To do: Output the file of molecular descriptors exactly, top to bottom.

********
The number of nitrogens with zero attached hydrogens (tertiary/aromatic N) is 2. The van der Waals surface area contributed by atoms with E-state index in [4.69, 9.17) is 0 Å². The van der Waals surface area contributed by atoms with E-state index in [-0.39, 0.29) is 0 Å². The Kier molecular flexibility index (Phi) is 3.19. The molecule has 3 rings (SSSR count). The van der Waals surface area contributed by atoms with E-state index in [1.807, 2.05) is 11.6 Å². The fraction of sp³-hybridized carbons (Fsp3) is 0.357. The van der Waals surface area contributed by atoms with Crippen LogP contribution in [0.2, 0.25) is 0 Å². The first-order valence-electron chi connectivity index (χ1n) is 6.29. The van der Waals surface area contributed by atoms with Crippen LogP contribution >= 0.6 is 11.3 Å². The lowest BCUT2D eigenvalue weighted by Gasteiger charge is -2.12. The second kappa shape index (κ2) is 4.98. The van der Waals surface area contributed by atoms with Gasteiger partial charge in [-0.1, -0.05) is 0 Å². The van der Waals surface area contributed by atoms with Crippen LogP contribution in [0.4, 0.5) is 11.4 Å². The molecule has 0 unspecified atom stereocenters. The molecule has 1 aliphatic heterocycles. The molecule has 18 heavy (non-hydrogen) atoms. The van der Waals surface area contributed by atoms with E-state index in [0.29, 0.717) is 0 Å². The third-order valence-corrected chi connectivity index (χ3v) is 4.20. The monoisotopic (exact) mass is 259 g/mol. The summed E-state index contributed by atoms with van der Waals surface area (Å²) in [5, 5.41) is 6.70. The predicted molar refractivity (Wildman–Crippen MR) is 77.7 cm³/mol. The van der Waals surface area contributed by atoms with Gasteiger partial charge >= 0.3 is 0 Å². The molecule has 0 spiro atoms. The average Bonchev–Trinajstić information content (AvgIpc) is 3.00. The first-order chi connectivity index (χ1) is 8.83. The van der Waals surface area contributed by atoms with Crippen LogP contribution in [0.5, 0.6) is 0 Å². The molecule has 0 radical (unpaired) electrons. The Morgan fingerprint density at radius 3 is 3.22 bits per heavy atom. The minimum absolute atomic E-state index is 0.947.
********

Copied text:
The number of nitrogens with zero attached hydrogens (tertiary/aromatic N) is 2. The van der Waals surface area contributed by atoms with E-state index in [4.69, 9.17) is 0 Å². The van der Waals surface area contributed by atoms with E-state index in [-0.39, 0.29) is 0 Å². The Kier molecular flexibility index (Phi) is 3.19. The molecule has 3 rings (SSSR count). The van der Waals surface area contributed by atoms with E-state index in [1.807, 2.05) is 11.6 Å². The fraction of sp³-hybridized carbons (Fsp3) is 0.357. The van der Waals surface area contributed by atoms with Crippen LogP contribution in [0.2, 0.25) is 0 Å². The first-order valence-electron chi connectivity index (χ1n) is 6.29. The van der Waals surface area contributed by atoms with Crippen LogP contribution >= 0.6 is 11.3 Å². The lowest BCUT2D eigenvalue weighted by Gasteiger charge is -2.12. The second kappa shape index (κ2) is 4.98. The van der Waals surface area contributed by atoms with Gasteiger partial charge in [-0.1, -0.05) is 0 Å². The van der Waals surface area contributed by atoms with Crippen LogP contribution in [0.4, 0.5) is 11.4 Å². The molecule has 0 unspecified atom stereocenters. The molecule has 1 aliphatic heterocycles. The molecule has 18 heavy (non-hydrogen) atoms. The van der Waals surface area contributed by atoms with E-state index in [0.29, 0.717) is 0 Å². The third-order valence-corrected chi connectivity index (χ3v) is 4.20. The monoisotopic (exact) mass is 259 g/mol. The summed E-state index contributed by atoms with van der Waals surface area (Å²) in [5, 5.41) is 6.70. The predicted molar refractivity (Wildman–Crippen MR) is 77.7 cm³/mol. The van der Waals surface area contributed by atoms with Gasteiger partial charge >= 0.3 is 0 Å². The molecule has 0 spiro atoms. The average Bonchev–Trinajstić information content (AvgIpc) is 3.00. The first-order chi connectivity index (χ1) is 8.83. The van der Waals surface area contributed by atoms with Crippen LogP contribution in [0.5, 0.6) is 0 Å². The molecule has 0 radical (unpaired) electrons. The Morgan fingerprint density at radius 3 is 3.22 bits per heavy atom. The minimum absolute atomic E-state index is 0.947.